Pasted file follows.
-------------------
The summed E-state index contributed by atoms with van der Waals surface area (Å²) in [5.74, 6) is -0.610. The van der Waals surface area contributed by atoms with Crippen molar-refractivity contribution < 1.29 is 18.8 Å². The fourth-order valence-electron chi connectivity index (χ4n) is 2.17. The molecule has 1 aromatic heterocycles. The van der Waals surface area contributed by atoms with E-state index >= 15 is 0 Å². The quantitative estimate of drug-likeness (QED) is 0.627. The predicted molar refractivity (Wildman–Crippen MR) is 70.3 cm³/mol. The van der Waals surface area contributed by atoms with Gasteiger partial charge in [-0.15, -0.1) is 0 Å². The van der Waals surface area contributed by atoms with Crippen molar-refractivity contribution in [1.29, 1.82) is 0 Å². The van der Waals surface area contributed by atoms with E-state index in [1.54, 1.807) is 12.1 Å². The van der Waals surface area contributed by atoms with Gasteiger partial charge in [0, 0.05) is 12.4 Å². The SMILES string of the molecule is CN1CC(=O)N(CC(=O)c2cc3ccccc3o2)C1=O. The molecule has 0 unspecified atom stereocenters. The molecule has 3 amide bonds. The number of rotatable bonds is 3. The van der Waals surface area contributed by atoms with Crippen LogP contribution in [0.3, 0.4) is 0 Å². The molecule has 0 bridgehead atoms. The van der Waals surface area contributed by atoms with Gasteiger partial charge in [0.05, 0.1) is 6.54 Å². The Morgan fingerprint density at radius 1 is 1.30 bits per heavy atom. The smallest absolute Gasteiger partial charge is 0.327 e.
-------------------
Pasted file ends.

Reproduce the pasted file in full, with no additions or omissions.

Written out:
The summed E-state index contributed by atoms with van der Waals surface area (Å²) in [5.74, 6) is -0.610. The van der Waals surface area contributed by atoms with Crippen molar-refractivity contribution < 1.29 is 18.8 Å². The fourth-order valence-electron chi connectivity index (χ4n) is 2.17. The molecule has 1 aromatic heterocycles. The van der Waals surface area contributed by atoms with E-state index >= 15 is 0 Å². The quantitative estimate of drug-likeness (QED) is 0.627. The predicted molar refractivity (Wildman–Crippen MR) is 70.3 cm³/mol. The van der Waals surface area contributed by atoms with Gasteiger partial charge in [-0.15, -0.1) is 0 Å². The van der Waals surface area contributed by atoms with Crippen molar-refractivity contribution in [1.29, 1.82) is 0 Å². The van der Waals surface area contributed by atoms with E-state index in [1.54, 1.807) is 12.1 Å². The van der Waals surface area contributed by atoms with Gasteiger partial charge in [0, 0.05) is 12.4 Å². The SMILES string of the molecule is CN1CC(=O)N(CC(=O)c2cc3ccccc3o2)C1=O. The molecule has 0 unspecified atom stereocenters. The molecule has 3 amide bonds. The number of rotatable bonds is 3. The van der Waals surface area contributed by atoms with Crippen LogP contribution in [0.3, 0.4) is 0 Å². The molecule has 0 bridgehead atoms. The van der Waals surface area contributed by atoms with Gasteiger partial charge in [0.05, 0.1) is 6.54 Å². The Morgan fingerprint density at radius 1 is 1.30 bits per heavy atom. The smallest absolute Gasteiger partial charge is 0.327 e.